information on how to prevent and detect abuse or diversion of this product.
Transmucosal Immediate Release
Fentanyl (TIRF) Risk Evaluation And Mitigation Strategy (REMS) Access Program
Because of the risk for misuse,
abuse, addiction, and overdose [see Drug Abuse And Dependence], fentanyl
buccal tablets are available only through a restricted program called the TIRF
REMS Access program. Under the TIRF REMS Access program, outpatients,
healthcare professionals who prescribe for outpatient use, pharmacies, and
distributors must enroll in the program. For inpatient administration (e.g.,
hospitals, hospices, and long-term care facilities that prescribe for inpatient
use) of fentanyl buccal tablets, patient and prescriber enrollment is not
Required components of the TIRF
REMS Access program are:
- Healthcare professionals, who prescribe fentanyl buccal
tablets for outpatient use, must review the prescriber educational materials
for the TIRF REMS Access program, enroll in the program, and comply with the
- To receive fentanyl buccal tablets, outpatients must
understand the risks and benefits and sign a Patient-Prescriber Agreement.
- Pharmacies that dispense fentanyl buccal tablets must
enroll in the program and agree to comply with the REMS requirements.
- Wholesalers and distributors that distribute fentanyl
buccal tablets must enroll in the program, and distribute only to authorized
- Further information, including a list of qualified
pharmacies/distributors, is available at www.TIRFREMSAccess.com or by calling
Neonatal Opioid Withdrawal
Prolonged use of fentanyl
buccal tablets during pregnancy can result in withdrawal in the neonate.
Neonatal opioid withdrawal syndrome, unlike opioid withdrawal syndrome in
adults, may be life-threatening if not recognized and treated, and requires
management according to protocols developed by neonatology experts. Observe
newborns for signs of neonatal opioid withdrawal syndrome and manage
accordingly. Advise pregnant women using opioids for a prolonged period of the
risk of neonatal opioid withdrawal syndrome and ensure that appropriate
treatment will be available [see Use In Specific Populations, PATIENT INFORMATION].
Depression In Patients With Chronic Pulmonary Disease Or In Elderly, Cachectic,
Or Debilitated Patients
The use of fentanyl buccal
tablets in patients with acute or severe bronchial asthma in an unmonitored
setting or in the absence of resuscitative equipment is contraindicated.
Patients With Chronic Pulmonary
fentanyl buccal tablets-treated
patients with significant chronic obstructive pulmonary disease or cor
pulmonale, and those with a substantially decreased respiratory reserve,
hypoxia, hypercapnia, or pre-existing respiratory depression are at increased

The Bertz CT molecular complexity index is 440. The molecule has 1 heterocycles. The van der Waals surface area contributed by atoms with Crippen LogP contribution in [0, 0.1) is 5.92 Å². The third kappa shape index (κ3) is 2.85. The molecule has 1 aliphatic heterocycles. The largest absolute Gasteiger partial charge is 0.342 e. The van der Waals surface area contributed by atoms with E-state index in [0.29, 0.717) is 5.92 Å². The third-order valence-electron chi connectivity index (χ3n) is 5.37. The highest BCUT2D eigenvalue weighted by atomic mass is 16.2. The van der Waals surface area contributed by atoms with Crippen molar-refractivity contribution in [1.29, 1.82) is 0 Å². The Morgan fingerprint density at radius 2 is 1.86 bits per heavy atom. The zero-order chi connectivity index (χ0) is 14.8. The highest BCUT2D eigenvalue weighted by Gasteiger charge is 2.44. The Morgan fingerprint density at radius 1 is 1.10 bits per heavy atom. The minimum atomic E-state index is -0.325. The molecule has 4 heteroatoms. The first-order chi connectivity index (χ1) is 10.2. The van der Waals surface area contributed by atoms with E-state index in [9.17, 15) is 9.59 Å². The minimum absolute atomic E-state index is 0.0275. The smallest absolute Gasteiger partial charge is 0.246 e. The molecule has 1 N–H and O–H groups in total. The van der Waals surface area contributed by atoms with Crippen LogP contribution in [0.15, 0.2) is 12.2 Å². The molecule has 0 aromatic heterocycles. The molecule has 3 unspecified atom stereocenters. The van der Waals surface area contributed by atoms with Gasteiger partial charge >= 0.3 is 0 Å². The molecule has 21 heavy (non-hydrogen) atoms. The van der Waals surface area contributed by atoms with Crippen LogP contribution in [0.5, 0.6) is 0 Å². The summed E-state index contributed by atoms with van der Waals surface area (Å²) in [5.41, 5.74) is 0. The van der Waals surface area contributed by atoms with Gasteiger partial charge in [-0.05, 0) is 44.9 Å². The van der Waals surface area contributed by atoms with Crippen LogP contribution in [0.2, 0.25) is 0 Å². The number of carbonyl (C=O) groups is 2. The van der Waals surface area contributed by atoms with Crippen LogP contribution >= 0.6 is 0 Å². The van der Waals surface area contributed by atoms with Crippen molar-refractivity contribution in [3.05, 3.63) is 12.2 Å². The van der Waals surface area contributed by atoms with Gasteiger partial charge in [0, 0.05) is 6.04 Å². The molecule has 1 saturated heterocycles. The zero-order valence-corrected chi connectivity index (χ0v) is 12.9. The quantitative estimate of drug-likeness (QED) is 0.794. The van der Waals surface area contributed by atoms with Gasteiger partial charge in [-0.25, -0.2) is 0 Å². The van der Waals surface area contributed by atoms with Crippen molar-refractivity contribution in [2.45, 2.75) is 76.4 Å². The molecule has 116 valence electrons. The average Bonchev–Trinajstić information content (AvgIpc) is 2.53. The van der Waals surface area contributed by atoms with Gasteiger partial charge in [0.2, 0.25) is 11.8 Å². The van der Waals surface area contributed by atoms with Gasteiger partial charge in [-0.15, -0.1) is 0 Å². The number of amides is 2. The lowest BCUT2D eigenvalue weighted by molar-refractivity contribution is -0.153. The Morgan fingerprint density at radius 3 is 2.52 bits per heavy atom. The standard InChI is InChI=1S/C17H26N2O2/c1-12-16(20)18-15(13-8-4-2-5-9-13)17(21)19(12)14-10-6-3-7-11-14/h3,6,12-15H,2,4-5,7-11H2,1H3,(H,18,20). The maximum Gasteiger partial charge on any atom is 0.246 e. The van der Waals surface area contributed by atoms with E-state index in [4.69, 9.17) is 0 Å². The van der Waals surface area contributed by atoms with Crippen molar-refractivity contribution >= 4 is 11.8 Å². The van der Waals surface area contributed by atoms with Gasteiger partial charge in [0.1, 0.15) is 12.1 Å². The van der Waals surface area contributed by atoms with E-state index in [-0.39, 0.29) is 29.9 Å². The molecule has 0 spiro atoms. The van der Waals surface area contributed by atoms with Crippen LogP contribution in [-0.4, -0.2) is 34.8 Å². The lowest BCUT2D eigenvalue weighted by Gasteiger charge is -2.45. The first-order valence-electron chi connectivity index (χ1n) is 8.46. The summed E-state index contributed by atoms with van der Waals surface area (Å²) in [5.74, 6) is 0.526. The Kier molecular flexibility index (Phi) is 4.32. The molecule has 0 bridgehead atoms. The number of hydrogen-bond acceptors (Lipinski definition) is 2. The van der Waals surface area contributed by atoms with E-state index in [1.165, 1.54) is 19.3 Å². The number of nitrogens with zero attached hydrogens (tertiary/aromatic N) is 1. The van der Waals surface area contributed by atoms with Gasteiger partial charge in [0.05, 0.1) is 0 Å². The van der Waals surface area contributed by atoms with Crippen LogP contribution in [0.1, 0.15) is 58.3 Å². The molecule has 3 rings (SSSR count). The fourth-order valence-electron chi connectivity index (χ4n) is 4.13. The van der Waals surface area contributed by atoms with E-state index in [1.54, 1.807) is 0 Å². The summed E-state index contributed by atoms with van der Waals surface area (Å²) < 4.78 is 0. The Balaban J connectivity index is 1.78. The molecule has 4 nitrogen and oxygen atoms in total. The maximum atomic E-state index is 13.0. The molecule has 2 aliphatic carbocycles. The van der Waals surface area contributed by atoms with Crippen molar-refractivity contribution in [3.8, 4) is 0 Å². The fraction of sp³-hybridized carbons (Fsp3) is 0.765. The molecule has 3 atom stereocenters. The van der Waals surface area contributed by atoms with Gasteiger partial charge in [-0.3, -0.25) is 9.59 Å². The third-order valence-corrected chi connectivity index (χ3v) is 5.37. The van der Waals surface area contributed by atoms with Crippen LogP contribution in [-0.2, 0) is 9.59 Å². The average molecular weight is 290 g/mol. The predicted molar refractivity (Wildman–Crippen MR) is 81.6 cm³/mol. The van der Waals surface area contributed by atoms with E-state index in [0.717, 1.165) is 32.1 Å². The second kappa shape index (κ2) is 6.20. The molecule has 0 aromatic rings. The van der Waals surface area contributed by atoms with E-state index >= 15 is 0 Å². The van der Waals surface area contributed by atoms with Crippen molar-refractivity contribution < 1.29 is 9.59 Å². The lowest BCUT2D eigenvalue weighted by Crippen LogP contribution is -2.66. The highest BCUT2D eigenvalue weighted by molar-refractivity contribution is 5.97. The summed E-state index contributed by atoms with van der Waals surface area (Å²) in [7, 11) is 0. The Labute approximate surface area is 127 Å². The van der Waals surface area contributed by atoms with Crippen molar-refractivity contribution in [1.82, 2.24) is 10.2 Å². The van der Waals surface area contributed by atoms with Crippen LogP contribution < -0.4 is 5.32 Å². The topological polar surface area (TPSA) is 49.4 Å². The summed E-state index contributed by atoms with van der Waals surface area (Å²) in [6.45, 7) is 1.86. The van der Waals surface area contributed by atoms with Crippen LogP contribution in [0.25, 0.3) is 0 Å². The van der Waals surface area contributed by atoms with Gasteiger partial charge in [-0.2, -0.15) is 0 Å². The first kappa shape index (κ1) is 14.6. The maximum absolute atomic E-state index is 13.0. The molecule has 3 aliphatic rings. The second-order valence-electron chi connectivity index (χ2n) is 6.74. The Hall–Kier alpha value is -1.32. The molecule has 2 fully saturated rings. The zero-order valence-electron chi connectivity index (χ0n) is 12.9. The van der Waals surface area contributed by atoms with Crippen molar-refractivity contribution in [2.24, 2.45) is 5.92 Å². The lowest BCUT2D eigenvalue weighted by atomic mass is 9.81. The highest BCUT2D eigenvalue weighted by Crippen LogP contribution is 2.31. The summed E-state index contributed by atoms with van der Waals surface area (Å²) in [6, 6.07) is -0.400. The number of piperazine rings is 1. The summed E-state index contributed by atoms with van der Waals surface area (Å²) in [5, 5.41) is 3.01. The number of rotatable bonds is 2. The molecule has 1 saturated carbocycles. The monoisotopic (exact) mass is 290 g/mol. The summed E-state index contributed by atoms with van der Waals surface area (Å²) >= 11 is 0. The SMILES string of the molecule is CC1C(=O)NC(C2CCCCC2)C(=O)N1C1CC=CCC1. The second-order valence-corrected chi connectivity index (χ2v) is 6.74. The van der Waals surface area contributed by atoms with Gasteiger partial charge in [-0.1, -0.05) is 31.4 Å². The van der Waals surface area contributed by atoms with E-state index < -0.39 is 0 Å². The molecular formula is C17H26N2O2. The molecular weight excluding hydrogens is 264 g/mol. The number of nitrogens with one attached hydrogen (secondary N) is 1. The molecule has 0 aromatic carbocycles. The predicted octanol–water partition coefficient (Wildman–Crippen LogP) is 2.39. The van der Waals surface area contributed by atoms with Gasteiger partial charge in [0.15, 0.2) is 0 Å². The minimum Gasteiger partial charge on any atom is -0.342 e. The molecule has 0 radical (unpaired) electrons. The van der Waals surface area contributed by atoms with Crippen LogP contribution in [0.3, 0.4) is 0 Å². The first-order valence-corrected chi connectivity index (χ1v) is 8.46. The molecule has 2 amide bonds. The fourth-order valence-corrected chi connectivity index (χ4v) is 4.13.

risk of decreased respiratory drive including apnea, even at recommended
dosages of fentanyl buccal tablets [see Life-Threatening Respiratory Depression].
Elderly, Cachectic, Or Debilitated
depression is more likely to occur in elderly, cachectic, or debilitated
patients because they may have altered pharmacokinetics or altered clearance
compared to younger, healthier patients [see Life-Threatening Respiratory Depression].
Monitor such patients closely,
particularly when initiating and titrating fentanyl buccal tablets and when
fentanyl buccal tablets are given concomitantly with other drugs that depress
respiration [see Life-Threatening Respiratory Depression]. Alternatively, consider the use of non-opioid analgesics
in these patients.
Serotonin Syndrome With Concomitant
Use Of Serotonergic Drugs
Cases of serotonin syndrome, a
potentially life-threatening condition, have been reported during concomitant
use of fentanyl buccal tablets with serotonergic drugs. Serotonergic drugs
include selective serotonin reuptake inhibitors (SSRIs), serotonin and
norepinephrine reuptake inhibitors (SNRIs), tricyclic antidepressants (TCAs),
triptans, 5-HT3 receptor antagonists, drugs that affect the serotonergic
neurotransmitter system (e.g., mirtazapine, trazodone, tramadol), and drugs
that impair metabolism of serotonin (including MAO inhibitors, both those
intended to treat psychiatric disorders and also others, such as linezolid and
intravenous methylene blue) [see DRUG INTERACTIONS]. This may occur
within the recommended dosage range.
Serotonin syndrome symptoms may
include mental status changes (e.g., agitation, hallucinations, coma),
autonomic instability (e.g., tachycardia, labile blood pressure, hyperthermia),
neuromuscular aberrations (e.g., hyperreflexia, incoordination, rigidity),
and/or gastrointestinal symptoms (e.g., nausea, vomiting, diarrhea). The onset
of symptoms generally occurs within several hours to a few days of concomitant
use, but may occur later than that. Discontinue fentanyl buccal tablets if
serotonin syndrome is suspected.
Cases of adrenal insufficiency
have been reported with opioid use, more often following greater than one month
of use. Presentation of adrenal insufficiency may include non-specific symptoms